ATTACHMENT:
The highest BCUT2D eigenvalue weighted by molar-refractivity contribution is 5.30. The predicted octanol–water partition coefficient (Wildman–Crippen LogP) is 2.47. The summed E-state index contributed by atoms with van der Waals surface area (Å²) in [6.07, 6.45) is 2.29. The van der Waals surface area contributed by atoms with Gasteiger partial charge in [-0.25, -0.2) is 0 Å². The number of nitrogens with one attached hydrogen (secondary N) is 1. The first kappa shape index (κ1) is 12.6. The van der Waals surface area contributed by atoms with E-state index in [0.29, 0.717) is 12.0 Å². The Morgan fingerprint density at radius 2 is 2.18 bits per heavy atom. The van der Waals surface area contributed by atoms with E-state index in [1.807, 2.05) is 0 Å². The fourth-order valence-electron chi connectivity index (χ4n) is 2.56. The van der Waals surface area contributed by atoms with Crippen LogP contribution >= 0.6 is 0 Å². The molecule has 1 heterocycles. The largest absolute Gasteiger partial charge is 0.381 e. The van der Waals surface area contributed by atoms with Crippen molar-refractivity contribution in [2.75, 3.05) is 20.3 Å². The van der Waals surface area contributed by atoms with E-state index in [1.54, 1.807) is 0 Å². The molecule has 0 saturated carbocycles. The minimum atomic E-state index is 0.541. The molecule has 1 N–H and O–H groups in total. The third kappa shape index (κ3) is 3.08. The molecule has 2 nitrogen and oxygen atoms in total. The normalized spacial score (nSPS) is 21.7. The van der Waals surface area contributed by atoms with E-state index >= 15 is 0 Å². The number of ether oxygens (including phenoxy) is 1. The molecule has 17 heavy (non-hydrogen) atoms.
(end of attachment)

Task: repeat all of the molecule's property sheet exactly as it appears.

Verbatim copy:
The highest BCUT2D eigenvalue weighted by molar-refractivity contribution is 5.30. The predicted octanol–water partition coefficient (Wildman–Crippen LogP) is 2.47. The summed E-state index contributed by atoms with van der Waals surface area (Å²) in [6.07, 6.45) is 2.29. The van der Waals surface area contributed by atoms with Gasteiger partial charge in [-0.25, -0.2) is 0 Å². The number of nitrogens with one attached hydrogen (secondary N) is 1. The first kappa shape index (κ1) is 12.6. The van der Waals surface area contributed by atoms with E-state index in [0.29, 0.717) is 12.0 Å². The Morgan fingerprint density at radius 2 is 2.18 bits per heavy atom. The van der Waals surface area contributed by atoms with E-state index in [1.807, 2.05) is 0 Å². The fourth-order valence-electron chi connectivity index (χ4n) is 2.56. The van der Waals surface area contributed by atoms with Crippen LogP contribution >= 0.6 is 0 Å². The molecule has 1 heterocycles. The largest absolute Gasteiger partial charge is 0.381 e. The van der Waals surface area contributed by atoms with Crippen molar-refractivity contribution in [2.75, 3.05) is 20.3 Å². The van der Waals surface area contributed by atoms with E-state index in [1.54, 1.807) is 0 Å². The molecule has 0 saturated carbocycles. The minimum atomic E-state index is 0.541. The molecule has 1 N–H and O–H groups in total. The third kappa shape index (κ3) is 3.08. The molecule has 2 nitrogen and oxygen atoms in total. The normalized spacial score (nSPS) is 21.7. The van der Waals surface area contributed by atoms with E-state index >= 15 is 0 Å². The number of ether oxygens (including phenoxy) is 1. The molecule has 17 heavy (non-hydrogen) atoms.